The amendment seeks to increase the enhanced lifetime allowance available to relevant overseas individuals who have other money purchase arrangements. Such individuals are entitled to a lifetime allowance enhancement factor, which is applied to the standard lifetime allowance to arrive at the increased allowance. The factor is based on the amount of contributions paid during the period when the individual was non-resident. That is a straightforward and simple calculation. The amendment seeks to introduce an additional element to the calculation to bring in the investment build-up on the contributions.
In many respects, the hon. Gentleman makes reasonable points. The aim may be to bring the calculation of the lifetime allowance enhancement factor for money purchase arrangements more into line with the equivalent calculation for other arrangements, such as defined benefit arrangements. However, defined benefit arrangements cannot be calculated by reference to contributions because, in a defined benefit scheme, it is often impossible to identify the contributions made in respect of a particular individual, so there would be different rules according to the different ways in which different types of scheme operate. The amendment would have a disproportionately complicating effect on the calculation and is not precise enough to be workable. It is not clear how that part of the value of the individual's benefits would be calculated.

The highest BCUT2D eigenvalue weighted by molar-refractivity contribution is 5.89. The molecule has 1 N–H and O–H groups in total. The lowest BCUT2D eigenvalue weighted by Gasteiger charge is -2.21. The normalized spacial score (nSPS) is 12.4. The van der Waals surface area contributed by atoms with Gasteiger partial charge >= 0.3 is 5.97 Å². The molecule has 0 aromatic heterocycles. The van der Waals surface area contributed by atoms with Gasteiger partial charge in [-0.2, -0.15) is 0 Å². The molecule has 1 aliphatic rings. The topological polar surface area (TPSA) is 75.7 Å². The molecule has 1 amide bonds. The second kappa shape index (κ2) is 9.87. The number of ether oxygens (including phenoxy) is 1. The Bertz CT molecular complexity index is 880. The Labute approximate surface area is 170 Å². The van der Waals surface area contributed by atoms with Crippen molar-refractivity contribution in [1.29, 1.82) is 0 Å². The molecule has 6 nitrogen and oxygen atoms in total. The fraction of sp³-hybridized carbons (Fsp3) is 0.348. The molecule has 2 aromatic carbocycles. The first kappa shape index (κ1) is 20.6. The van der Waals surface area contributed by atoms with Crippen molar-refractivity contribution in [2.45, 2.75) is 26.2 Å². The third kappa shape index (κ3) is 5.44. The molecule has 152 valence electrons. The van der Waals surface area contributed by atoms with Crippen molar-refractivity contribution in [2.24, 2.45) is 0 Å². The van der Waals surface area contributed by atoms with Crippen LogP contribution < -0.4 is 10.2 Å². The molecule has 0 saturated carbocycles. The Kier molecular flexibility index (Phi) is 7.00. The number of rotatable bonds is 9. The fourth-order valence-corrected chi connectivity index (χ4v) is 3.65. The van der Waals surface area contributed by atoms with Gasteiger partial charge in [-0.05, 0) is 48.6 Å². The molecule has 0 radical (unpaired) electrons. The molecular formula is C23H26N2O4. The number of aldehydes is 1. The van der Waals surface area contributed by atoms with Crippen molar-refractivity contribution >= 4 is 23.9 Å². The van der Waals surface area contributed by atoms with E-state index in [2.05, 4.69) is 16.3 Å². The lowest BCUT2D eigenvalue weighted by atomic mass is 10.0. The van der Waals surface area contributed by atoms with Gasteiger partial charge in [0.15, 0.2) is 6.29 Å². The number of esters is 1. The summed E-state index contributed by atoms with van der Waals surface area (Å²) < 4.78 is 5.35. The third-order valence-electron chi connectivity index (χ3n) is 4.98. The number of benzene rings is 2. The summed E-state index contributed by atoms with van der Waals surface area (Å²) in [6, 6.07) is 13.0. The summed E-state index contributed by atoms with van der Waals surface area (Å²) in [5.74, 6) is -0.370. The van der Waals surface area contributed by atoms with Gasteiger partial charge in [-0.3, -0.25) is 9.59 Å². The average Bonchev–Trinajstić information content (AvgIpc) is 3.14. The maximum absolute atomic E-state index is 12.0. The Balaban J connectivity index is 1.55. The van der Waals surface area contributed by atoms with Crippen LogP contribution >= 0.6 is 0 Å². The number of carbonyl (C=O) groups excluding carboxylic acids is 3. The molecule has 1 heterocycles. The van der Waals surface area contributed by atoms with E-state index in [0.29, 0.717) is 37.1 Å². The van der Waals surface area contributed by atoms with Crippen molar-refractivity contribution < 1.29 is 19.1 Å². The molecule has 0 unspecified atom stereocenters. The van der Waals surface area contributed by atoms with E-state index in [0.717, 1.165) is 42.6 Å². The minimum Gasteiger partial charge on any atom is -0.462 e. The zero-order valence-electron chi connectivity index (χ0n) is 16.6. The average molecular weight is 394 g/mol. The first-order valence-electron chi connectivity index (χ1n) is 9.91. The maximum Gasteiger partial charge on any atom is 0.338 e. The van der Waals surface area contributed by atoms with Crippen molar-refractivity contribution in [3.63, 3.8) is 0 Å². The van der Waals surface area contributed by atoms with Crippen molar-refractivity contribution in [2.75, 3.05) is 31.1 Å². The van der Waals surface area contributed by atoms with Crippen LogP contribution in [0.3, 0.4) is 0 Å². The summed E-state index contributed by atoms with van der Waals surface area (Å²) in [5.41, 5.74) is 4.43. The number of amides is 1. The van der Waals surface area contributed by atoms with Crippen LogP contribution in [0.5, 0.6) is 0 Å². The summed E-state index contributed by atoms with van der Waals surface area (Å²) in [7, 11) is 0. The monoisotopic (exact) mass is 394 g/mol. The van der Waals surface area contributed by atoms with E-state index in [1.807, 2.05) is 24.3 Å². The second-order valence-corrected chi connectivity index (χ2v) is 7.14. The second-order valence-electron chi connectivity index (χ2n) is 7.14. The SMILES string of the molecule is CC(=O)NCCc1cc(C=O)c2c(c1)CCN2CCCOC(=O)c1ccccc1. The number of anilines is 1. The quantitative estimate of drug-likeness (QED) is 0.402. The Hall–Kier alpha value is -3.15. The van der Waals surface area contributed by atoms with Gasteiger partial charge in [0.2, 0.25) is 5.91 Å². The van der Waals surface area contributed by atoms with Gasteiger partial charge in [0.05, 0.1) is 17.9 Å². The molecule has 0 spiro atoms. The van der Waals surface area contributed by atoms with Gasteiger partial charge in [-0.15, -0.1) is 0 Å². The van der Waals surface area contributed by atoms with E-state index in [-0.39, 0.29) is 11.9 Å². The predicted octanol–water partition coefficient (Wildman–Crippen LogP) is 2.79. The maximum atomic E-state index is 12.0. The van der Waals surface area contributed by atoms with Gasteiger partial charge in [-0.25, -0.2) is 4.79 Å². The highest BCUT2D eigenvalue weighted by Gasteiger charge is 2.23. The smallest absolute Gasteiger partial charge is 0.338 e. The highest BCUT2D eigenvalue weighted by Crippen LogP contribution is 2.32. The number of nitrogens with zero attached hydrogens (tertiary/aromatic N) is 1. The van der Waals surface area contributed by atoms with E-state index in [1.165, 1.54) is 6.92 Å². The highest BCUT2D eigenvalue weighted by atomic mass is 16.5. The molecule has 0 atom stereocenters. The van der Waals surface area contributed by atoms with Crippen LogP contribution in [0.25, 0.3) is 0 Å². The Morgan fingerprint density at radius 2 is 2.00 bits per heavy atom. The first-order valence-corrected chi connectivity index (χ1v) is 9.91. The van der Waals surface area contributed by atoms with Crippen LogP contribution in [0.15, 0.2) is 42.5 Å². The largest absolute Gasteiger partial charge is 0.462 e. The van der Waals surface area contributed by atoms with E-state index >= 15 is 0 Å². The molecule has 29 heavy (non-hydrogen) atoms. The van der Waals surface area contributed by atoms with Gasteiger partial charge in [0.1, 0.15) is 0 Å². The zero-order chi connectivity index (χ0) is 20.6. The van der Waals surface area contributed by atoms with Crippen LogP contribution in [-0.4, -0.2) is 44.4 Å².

As I have said, we must help taxpayers and schemes by providing clear and unambiguous valuation rules whenever possible. Our approach is an example of the clarity that people desire, and I urge the hon. Gentleman to withdraw the amendment.